The New South Wales Court of Appeal on Thursday acquitted Kathleen Folbigg, sentenced to prison in 2003 for the deaths of her four children, after the court this year ordered her pardon and release following an investigation by Spanish immunologist Carola García Vinuesa who allowed “reasonable doubts” to be raised as to her culpability in the children’s deaths.
The court, presided over by Chief Justice Andrew Bell, handed down the sentence in the ceremonial court in Sydney, in the presence of Folbigg, his lawyer, Rhanee Rego, and several dozen supporters, who applauded the decision . The NSW Government now has the option to make an “ex gratia” payment as compensation.
After the conviction was overturned, Folbigg, who spent 20 years in prison, assured that she should never have been imprisoned and that “the system preferred to ‘blame’ her rather than accept that sometimes children may die and, in fact, “They die suddenly and unexpectedly,” he said in statements reported by Australian television channel ABC.
“I hoped and prayed that one day I could be here with my name cleared. (…) I hope no one else has to go through what I went through. I am grateful that science and genetics have given me answers about how my children died. However, even in 1999, we had legal answers to prove my innocence, but they were ignored.
Folbigg, 55 and known as “Australia’s worst serial killer”, was convicted of murdering three of her children and the manslaughter of her firstborn, between 1989 and 1999. The babies were between 19 days and 19 months. The accused has always maintained her innocence, ensuring that all her children died of natural causes and not by asphyxiation, as prosecutors have maintained for two decades.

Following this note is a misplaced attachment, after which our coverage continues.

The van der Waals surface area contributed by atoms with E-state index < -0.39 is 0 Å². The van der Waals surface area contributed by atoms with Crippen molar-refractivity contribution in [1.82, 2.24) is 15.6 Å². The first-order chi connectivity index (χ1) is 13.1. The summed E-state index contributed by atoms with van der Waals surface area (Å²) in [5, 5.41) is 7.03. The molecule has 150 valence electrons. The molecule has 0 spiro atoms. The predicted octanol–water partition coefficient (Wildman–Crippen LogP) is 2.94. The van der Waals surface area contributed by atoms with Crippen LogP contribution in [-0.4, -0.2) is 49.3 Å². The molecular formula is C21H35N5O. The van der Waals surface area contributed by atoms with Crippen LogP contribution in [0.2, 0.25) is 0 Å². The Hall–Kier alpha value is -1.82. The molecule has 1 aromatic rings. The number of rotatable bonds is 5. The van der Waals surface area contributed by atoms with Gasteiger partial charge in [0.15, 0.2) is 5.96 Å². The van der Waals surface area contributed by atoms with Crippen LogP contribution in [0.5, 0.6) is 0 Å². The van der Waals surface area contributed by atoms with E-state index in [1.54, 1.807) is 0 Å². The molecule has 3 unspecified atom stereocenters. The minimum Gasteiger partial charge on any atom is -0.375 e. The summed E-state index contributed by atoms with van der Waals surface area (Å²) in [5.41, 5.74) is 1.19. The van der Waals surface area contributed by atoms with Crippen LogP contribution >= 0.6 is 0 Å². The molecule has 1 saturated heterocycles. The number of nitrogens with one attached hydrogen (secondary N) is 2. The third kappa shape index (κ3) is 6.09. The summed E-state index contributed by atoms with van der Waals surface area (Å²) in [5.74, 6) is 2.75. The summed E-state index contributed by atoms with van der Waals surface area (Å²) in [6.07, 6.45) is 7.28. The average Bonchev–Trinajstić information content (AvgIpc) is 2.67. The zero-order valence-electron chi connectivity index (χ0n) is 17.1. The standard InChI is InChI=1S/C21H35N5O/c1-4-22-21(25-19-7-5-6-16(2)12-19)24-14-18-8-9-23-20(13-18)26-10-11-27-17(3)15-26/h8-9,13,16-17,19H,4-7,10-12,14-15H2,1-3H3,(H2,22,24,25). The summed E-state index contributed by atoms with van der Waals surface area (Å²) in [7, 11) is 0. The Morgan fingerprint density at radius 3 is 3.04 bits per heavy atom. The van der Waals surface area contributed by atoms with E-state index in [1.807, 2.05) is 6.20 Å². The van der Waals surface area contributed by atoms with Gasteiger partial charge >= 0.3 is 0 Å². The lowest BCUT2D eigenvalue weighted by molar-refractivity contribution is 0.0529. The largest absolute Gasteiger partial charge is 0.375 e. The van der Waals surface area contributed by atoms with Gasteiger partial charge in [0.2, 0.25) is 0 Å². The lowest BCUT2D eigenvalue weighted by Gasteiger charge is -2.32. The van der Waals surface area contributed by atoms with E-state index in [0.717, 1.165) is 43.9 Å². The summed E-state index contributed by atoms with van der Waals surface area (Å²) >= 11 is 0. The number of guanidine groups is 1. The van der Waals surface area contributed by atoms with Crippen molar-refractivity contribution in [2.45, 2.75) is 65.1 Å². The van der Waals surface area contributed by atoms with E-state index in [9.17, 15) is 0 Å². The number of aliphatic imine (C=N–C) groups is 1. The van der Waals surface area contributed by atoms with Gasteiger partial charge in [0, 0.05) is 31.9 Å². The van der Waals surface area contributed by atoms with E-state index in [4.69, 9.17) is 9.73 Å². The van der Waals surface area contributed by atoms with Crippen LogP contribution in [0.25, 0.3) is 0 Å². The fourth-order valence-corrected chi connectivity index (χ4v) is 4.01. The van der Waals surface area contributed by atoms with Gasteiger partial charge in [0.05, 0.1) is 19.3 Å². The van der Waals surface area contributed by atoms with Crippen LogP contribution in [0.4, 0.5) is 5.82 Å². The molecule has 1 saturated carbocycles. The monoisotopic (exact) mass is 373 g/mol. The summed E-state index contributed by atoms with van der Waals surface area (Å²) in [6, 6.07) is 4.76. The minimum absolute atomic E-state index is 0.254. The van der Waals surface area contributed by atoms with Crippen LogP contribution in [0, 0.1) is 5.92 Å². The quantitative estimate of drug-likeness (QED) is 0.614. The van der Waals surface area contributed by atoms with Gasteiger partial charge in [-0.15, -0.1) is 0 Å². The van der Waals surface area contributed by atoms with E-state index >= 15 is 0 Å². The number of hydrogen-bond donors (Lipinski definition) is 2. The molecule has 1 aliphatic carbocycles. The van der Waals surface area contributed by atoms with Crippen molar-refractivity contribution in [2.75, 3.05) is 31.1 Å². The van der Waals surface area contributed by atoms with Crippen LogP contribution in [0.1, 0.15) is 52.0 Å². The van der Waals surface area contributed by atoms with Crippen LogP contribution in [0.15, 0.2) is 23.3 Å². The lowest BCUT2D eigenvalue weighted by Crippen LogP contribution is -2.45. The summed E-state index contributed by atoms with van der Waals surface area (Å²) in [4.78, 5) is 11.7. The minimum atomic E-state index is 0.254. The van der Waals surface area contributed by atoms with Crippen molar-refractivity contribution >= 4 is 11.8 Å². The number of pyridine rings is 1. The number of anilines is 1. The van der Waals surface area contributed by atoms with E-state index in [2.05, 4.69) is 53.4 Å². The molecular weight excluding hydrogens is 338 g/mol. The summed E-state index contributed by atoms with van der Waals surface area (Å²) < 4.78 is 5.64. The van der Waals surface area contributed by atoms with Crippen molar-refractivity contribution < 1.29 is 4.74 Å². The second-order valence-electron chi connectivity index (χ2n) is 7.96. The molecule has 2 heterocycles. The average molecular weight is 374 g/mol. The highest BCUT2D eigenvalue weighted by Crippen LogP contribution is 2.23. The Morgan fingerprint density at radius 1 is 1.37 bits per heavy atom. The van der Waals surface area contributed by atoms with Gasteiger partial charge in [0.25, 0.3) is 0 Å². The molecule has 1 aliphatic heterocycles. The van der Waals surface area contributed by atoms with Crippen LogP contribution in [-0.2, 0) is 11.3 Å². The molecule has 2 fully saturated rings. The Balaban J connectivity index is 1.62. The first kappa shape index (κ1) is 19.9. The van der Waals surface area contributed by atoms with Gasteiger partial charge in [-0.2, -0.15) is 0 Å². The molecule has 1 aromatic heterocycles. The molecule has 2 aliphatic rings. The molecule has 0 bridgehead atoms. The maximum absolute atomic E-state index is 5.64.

The examination of this case took place after a scientific investigation, which began in May last year, revealed a possible genetic mutation which causes fatal arrhythmias. Among the key points of this new report signed by the Spanish scientist and which led to the decision to grant pardon are “the reasonable possibility” that three of the four children died of natural causes.
Retired judge Tom Bathurst, who led the new inquiry, said health problems could explain three of the deaths. Similarly, he said two girls had a rare genetic mutation while one boy was believed to have had an “underlying neurogenic disease”. Considering these factors, Bathurst determined that the fourth child’s death was also not suspicious, adding that he could not accept that “Folbigg was anything other than a loving mother to her children.”